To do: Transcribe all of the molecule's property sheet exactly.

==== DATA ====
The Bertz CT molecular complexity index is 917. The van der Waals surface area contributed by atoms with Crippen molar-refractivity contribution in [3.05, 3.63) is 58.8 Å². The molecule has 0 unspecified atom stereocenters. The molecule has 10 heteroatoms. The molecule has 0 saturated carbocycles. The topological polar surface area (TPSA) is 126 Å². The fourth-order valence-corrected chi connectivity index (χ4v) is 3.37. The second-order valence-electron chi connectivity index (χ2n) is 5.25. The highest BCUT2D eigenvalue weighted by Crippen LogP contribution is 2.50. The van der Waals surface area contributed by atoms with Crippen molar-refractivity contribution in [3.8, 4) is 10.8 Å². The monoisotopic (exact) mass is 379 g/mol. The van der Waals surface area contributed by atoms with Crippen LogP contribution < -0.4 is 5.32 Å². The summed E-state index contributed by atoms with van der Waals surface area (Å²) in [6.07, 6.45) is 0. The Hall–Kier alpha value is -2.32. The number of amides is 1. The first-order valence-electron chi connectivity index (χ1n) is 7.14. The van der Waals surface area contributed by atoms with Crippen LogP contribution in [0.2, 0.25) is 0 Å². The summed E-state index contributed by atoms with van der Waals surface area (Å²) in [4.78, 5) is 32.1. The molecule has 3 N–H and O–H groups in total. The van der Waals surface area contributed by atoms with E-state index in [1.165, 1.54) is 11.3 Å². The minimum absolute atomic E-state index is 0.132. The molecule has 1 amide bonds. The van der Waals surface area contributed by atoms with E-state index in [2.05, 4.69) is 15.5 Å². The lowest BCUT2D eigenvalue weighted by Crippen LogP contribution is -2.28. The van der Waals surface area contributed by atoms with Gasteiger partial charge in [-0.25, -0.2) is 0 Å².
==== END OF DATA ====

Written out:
The Bertz CT molecular complexity index is 917. The van der Waals surface area contributed by atoms with Crippen molar-refractivity contribution in [3.05, 3.63) is 58.8 Å². The molecule has 0 unspecified atom stereocenters. The molecule has 10 heteroatoms. The molecule has 0 saturated carbocycles. The topological polar surface area (TPSA) is 126 Å². The fourth-order valence-corrected chi connectivity index (χ4v) is 3.37. The second-order valence-electron chi connectivity index (χ2n) is 5.25. The highest BCUT2D eigenvalue weighted by Crippen LogP contribution is 2.50. The van der Waals surface area contributed by atoms with Crippen molar-refractivity contribution in [3.8, 4) is 10.8 Å². The monoisotopic (exact) mass is 379 g/mol. The van der Waals surface area contributed by atoms with Crippen LogP contribution < -0.4 is 5.32 Å². The summed E-state index contributed by atoms with van der Waals surface area (Å²) in [6.07, 6.45) is 0. The Hall–Kier alpha value is -2.32. The number of amides is 1. The first-order valence-electron chi connectivity index (χ1n) is 7.14. The van der Waals surface area contributed by atoms with Crippen LogP contribution in [0.2, 0.25) is 0 Å². The summed E-state index contributed by atoms with van der Waals surface area (Å²) in [4.78, 5) is 32.1. The molecule has 3 N–H and O–H groups in total. The van der Waals surface area contributed by atoms with E-state index in [1.165, 1.54) is 11.3 Å². The minimum absolute atomic E-state index is 0.132. The molecule has 1 amide bonds. The van der Waals surface area contributed by atoms with E-state index in [2.05, 4.69) is 15.5 Å². The lowest BCUT2D eigenvalue weighted by Crippen LogP contribution is -2.28. The van der Waals surface area contributed by atoms with Gasteiger partial charge in [-0.25, -0.2) is 0 Å².